One chilly January morning in 1957, a man discovers two dead bodies on a Japanese beach. A young woman in an immaculate kimono and a gentleman with polished shoes. Curiously, both corpses are rosy cheeked, an anomaly explained away by the police doctor as a sign of cyanide poisoning. It’s almost certainly a classic love suicide pact, but in Tokyo Express by Seichō Matsumoto, we’re reminded to challenge even the most elementary assumptions, particularly when one of the deceased is a government official implicated in a bribery scandal. A meticulously (some might say obsessively) plotted 1958 Japanese crime classic, it’s a deliciously knotty read.
One of the first local detectives on the scene is of a type later immortalised in one of the greatest TV shows in history, the mighty Columbo (disappointingly there’s no evidence that this book sparked its inception). With his shabby overcoat, worn tie and unassuming demeanour, veteran detective Jūtarō Torigai is set to ask some awkward questions. His skills are also employed à la Columbo, in a ‘howdunnit,’ rather than a whodunnit, as early on in the proceedings, we’re made aware of some very interesting facts.
Matsumoto lets the reader in on a series of earlier events, beginning at a chic restaurant in Tokyo. Here, Tatsuo Yasuda, successful businessman and schmoozer, chats idly with his three favourite waitresses. Two of them will be sharing a late lunch with him the following day. The third, Toki, has been overlooked.
The following day, after lunch, Yasuda and the waitresses happen to be waiting for a train at Tokyo Station. Chatting idly on Platform 13, the trio have a clear view across the tracks to Platform 15, where to their surprise, they see Toki, elegantly dressed and boarding a long-distance express train with a young man. They must be secret lovers, the waitresses declare, vaguely scandalised.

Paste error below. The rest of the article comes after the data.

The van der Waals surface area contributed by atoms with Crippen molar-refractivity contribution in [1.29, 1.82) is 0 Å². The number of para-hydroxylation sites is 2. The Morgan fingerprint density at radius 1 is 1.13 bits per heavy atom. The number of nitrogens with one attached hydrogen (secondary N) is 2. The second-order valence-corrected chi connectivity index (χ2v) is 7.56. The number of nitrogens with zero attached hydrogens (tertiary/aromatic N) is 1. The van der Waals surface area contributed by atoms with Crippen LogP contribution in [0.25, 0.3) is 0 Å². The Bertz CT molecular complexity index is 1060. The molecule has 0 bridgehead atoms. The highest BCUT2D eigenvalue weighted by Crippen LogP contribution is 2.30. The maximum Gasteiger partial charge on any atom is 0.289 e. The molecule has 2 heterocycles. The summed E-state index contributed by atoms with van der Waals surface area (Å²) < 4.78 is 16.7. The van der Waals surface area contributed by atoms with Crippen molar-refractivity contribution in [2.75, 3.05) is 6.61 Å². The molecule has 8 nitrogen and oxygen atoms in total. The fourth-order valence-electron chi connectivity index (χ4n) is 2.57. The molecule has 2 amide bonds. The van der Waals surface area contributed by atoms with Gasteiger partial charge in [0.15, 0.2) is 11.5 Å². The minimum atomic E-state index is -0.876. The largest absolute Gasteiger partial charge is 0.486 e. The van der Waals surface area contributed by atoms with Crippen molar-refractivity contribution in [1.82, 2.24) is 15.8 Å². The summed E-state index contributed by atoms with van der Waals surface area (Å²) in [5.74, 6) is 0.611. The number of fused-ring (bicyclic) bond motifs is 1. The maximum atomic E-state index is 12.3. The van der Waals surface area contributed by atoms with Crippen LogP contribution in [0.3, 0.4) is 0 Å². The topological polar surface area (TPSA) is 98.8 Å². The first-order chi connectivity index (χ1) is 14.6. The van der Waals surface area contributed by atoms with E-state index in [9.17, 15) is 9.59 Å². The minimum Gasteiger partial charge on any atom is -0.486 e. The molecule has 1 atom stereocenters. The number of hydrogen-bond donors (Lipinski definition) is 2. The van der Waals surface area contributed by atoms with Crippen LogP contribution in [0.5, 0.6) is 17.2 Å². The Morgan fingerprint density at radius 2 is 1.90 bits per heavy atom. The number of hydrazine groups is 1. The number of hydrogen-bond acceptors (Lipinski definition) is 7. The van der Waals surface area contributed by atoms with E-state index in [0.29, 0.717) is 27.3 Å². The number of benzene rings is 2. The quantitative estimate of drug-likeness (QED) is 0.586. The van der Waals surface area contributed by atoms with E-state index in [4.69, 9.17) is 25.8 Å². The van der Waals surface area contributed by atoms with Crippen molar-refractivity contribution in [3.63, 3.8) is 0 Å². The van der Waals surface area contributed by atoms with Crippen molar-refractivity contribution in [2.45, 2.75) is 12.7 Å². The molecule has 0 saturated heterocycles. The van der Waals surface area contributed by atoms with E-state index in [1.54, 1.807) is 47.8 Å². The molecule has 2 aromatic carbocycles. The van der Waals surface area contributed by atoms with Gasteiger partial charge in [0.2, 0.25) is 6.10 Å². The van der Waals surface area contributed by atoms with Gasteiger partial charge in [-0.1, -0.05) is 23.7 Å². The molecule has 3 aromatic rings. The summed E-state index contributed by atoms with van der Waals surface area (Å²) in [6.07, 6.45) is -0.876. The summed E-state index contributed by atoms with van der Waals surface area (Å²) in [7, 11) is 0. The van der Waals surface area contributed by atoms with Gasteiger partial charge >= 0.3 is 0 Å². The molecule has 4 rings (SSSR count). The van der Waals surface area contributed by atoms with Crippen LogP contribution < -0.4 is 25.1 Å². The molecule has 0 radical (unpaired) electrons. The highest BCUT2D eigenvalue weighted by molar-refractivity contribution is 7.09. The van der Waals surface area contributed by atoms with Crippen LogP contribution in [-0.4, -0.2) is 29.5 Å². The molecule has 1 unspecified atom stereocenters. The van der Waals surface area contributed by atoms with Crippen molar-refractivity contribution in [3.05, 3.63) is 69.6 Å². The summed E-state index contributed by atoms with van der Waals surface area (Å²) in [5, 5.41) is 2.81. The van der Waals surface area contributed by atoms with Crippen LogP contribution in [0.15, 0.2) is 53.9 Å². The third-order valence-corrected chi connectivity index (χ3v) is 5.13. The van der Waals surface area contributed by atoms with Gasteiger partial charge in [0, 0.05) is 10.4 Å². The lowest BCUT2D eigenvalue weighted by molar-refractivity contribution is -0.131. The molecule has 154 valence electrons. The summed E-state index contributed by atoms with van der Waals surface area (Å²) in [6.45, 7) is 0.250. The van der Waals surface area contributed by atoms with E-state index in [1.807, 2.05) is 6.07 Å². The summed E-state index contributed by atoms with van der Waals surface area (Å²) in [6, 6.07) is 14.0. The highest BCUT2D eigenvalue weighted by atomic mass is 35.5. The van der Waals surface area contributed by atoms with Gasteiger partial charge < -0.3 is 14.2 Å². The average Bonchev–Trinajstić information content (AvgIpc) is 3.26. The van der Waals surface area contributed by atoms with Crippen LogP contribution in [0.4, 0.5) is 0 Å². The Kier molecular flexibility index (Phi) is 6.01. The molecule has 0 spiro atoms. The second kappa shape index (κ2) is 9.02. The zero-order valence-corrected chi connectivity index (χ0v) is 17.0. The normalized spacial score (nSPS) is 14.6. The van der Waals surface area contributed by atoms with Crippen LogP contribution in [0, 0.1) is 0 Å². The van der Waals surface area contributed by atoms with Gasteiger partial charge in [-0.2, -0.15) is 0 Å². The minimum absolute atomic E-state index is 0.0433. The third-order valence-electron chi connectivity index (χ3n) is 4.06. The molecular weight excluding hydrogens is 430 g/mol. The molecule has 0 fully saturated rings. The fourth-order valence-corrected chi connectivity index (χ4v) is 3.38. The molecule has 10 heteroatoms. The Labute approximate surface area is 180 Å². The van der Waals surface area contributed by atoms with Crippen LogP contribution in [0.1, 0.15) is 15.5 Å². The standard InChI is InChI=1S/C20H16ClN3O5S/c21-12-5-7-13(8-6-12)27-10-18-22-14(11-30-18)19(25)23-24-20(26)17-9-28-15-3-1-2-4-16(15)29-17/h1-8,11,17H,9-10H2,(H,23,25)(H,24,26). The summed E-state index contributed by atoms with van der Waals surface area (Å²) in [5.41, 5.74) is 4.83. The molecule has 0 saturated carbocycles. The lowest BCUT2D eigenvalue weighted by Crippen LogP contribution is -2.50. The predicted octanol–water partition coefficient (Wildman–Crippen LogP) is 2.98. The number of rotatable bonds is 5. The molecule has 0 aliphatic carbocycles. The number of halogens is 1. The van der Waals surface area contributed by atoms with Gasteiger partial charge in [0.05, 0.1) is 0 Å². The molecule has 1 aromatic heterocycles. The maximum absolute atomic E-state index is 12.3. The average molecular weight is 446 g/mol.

This is the last time they will ever see Toki. She is soon to become the dead woman on the beach, along with her male companion. One of the three know who he is. They also know that during the course of a day at this busiest of stations, there is only a four minute window when it’s possible to obtain an unblocked view from Platforms 13 to 15. An extraordinary coincidence, considering that the trio’s witness testimony will prove to be the only evidence supporting the love suicide theory.
Our crumpled detective Torigai is on the case like a dog with a gnarly bone, sharing the plaudits with Inspector Mihara, a sharp young detective parachuted in from HQ. Once it transpires that the dead man was a key figure in a government scandal, the pair find themselves up against a voracious media and a razor-sharp adversary. One whose trail of deceit and obfuscation hinges on pinpoint manipulation of the briefest windows of time.
Based on actual train and plane timetables of 1957, Matsumoto has constructed an impressively complex plot that stretches across Japan. The railway timetable with its ‘dense rows of numbers,’ has become an ingenious tool, helping create red herrings, alibis, and a maths headache.
Newly translated by Jesse Kirkwood, Tokyo Express is a uniquely brain-stretching treat.
Tokyo Express by Seichō Matsumoto is published by Penguin Classics, 160 pages.